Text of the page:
FLAGSTAFF, Ariz. (AP) — Take away the Grand Canyon, and the town of Tusayan probably wouldn't exist.
Most of the businesses in the tiny town just outside the canyon's South Rim entrance cater to tourists at the national park. The two locales even share a zip code.
That has town officials thinking maybe "Tusayan" isn't the best-suited name. They are floating the idea of changing the community's moniker to "The Town of Grand Canyon," ''Grand Canyon South" or something similar that reflects its ties to the Grand Canyon and gives it a better marketing tool.
"We see that as a no-brainer," Mayor Greg Bryan said.
Plus, he said, "Tusayan" (pronounced TOO'-say-ohn) also sounds too much like "Tucson," on the opposite end of the state.
The town is planning a public meeting in April to discuss a possible name change that could be referred to the ballot in August. While residents agree any name with the words "Grand Canyon" would be more recognizable, some question the need to rush.
"We are very tied to the Grand Canyon, and it (Tusayan) does have a history," said Clarinda Vail, whose family was among the earliest settlers. "There is more to a town's name than marketing. There is history."
For the thousands of people who drive to the South Rim every day, Tusayan is impossible to miss. The town of 550 with its modest scattering of hotels, restaurants and gift shops — some of which already use Grand Canyon in branding — incorporated four years ago, but its history dates to before the creation of Grand Canyon National Park.
The exact meaning of the word "Tusayan" changes with the American Indian tribe it is traced to. Generally, it refers to an area with buttes or mesas, and where people gather. Spaniards referred to the area that Hopis once occupied as "The Province of Tusayan," according to the National Park Service.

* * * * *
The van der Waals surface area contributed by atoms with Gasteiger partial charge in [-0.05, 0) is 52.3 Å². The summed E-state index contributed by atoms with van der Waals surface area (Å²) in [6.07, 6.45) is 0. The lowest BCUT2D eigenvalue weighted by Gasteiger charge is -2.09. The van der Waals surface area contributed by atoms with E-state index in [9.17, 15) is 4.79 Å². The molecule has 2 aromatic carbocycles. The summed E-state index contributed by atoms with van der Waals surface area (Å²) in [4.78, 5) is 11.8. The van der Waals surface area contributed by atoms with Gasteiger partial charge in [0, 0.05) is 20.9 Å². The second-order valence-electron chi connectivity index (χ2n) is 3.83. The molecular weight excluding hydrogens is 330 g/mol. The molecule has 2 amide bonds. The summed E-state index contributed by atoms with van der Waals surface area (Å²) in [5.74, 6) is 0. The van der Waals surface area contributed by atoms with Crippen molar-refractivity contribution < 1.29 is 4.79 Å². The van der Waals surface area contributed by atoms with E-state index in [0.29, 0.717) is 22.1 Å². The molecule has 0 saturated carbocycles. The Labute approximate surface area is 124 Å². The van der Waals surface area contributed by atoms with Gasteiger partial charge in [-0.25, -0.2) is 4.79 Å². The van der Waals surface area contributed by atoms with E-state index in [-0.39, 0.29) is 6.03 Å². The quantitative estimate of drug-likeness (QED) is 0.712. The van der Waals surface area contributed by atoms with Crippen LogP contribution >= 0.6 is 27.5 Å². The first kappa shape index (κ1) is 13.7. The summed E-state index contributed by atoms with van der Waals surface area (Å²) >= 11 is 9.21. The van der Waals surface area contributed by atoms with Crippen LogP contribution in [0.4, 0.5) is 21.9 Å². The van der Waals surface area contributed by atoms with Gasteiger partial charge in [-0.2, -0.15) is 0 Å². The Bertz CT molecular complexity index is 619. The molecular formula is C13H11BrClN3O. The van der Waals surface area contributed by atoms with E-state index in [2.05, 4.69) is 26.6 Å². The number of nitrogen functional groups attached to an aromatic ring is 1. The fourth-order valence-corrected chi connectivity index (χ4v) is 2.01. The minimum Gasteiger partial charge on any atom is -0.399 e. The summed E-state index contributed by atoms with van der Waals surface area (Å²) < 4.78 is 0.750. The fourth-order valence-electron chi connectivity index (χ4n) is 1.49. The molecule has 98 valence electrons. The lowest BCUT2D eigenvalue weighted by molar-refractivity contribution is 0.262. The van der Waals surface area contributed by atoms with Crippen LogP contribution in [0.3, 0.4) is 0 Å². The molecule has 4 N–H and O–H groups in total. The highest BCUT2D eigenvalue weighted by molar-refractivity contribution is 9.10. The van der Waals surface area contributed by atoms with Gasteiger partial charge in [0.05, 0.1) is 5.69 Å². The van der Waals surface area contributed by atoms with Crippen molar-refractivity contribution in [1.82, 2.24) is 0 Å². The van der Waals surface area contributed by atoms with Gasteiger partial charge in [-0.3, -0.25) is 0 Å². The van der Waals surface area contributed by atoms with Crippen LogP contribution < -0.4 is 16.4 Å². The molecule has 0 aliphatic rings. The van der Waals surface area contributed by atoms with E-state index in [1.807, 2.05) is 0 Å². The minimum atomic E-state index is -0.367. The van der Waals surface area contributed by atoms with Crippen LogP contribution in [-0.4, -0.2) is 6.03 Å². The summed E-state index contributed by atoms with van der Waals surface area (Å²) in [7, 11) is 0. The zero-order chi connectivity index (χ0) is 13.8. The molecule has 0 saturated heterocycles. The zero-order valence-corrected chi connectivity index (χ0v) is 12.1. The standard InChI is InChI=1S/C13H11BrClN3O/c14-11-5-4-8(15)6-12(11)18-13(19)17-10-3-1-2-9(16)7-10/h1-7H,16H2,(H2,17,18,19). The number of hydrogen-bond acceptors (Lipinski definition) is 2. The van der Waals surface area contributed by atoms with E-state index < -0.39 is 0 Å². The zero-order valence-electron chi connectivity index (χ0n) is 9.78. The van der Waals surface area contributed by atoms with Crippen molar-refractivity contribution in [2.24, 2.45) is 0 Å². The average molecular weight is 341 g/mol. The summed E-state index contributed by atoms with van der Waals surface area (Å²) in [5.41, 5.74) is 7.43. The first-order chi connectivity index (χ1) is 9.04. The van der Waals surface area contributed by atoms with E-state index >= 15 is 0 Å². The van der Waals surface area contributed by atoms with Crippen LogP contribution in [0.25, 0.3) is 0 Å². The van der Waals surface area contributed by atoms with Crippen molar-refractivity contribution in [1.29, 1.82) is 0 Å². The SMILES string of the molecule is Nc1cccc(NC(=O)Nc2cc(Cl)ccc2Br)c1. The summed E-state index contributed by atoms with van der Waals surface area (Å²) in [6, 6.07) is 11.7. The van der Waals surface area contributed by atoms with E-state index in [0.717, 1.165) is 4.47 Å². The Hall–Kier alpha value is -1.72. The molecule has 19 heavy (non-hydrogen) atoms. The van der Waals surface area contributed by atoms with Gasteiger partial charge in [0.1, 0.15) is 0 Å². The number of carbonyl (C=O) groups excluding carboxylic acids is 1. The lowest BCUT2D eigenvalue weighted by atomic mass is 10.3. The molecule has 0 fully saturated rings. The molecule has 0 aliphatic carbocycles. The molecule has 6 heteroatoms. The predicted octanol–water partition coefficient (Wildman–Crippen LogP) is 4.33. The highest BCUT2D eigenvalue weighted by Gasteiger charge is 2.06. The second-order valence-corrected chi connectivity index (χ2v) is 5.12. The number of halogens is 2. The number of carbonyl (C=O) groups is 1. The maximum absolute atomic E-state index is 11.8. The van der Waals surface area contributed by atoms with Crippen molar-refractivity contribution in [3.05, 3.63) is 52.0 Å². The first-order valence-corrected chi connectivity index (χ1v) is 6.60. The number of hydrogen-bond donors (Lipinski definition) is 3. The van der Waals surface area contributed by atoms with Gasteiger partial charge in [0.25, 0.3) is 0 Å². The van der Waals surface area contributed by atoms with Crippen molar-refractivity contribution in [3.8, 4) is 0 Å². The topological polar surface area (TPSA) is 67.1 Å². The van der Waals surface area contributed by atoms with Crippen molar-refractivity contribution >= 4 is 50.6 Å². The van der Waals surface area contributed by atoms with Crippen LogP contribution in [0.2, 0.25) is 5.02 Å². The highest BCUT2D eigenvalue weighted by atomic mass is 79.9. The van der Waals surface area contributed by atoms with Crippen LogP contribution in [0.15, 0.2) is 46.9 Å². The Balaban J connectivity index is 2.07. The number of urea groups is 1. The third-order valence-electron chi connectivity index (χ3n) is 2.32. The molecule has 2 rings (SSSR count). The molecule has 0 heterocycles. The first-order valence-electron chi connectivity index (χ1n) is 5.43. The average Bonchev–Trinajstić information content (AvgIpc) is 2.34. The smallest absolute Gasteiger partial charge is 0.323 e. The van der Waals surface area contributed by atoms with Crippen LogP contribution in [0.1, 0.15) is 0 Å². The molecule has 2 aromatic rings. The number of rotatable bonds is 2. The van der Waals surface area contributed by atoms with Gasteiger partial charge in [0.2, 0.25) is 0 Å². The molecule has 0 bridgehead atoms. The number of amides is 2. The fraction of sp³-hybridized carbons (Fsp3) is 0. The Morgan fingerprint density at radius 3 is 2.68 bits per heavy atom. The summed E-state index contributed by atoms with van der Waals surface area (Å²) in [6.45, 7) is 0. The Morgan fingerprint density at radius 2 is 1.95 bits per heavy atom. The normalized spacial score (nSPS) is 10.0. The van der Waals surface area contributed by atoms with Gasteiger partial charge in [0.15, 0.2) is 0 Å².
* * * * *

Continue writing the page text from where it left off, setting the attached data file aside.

When building a highway through the community, the state of Arizona picked up the name from a local bar and posted a sign declaring the private property "Tusayan." The name remains in a museum and pueblo ruins within Grand Canyon National Park and a ranger district on the Kaibab National Forest.
Changing the town's name to something that incorporates "Grand Canyon" would mean changes in logos, stationary and signage. Bryan said that cost hasn't been estimated yet. The change might also prompt confusion with mail, especially if the national park and what could be "The Town of Grand Canyon, AZ" retain the same zip code.
Bryan said town officials believe it would make good business sense to change the name, but they want to gauge public opinion first.
"It isn't intended to change things just to make a change," he said. "It's intended to improve the business climate and make it that much easier for the visitor to find us."